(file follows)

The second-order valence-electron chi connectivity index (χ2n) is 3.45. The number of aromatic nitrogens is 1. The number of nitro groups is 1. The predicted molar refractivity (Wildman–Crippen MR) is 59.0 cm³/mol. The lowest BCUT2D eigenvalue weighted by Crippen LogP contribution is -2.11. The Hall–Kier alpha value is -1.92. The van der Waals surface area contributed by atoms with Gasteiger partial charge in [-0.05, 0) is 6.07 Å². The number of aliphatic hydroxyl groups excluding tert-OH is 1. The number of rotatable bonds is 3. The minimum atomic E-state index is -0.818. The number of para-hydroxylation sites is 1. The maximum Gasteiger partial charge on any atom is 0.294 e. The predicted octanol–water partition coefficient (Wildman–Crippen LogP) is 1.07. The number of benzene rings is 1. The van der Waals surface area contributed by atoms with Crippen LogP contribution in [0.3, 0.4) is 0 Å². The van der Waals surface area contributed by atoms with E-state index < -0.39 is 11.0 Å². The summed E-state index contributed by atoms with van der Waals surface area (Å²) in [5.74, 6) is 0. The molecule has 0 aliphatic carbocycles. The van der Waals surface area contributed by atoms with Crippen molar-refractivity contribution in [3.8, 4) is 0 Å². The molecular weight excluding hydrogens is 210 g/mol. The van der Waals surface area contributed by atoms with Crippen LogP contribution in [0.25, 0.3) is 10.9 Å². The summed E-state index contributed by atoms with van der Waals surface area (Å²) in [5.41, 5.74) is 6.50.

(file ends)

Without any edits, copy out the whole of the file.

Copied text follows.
The second-order valence-electron chi connectivity index (χ2n) is 3.45. The number of aromatic nitrogens is 1. The number of nitro groups is 1. The predicted molar refractivity (Wildman–Crippen MR) is 59.0 cm³/mol. The lowest BCUT2D eigenvalue weighted by Crippen LogP contribution is -2.11. The Hall–Kier alpha value is -1.92. The van der Waals surface area contributed by atoms with Gasteiger partial charge in [-0.05, 0) is 6.07 Å². The number of aliphatic hydroxyl groups excluding tert-OH is 1. The number of rotatable bonds is 3. The minimum atomic E-state index is -0.818. The number of para-hydroxylation sites is 1. The maximum Gasteiger partial charge on any atom is 0.294 e. The predicted octanol–water partition coefficient (Wildman–Crippen LogP) is 1.07. The number of benzene rings is 1. The van der Waals surface area contributed by atoms with Crippen LogP contribution in [0.3, 0.4) is 0 Å². The van der Waals surface area contributed by atoms with E-state index < -0.39 is 11.0 Å². The summed E-state index contributed by atoms with van der Waals surface area (Å²) in [5.74, 6) is 0. The molecule has 0 aliphatic carbocycles. The van der Waals surface area contributed by atoms with Crippen molar-refractivity contribution in [3.8, 4) is 0 Å². The molecular weight excluding hydrogens is 210 g/mol. The van der Waals surface area contributed by atoms with Crippen LogP contribution in [0.25, 0.3) is 10.9 Å². The summed E-state index contributed by atoms with van der Waals surface area (Å²) in [5.41, 5.74) is 6.50.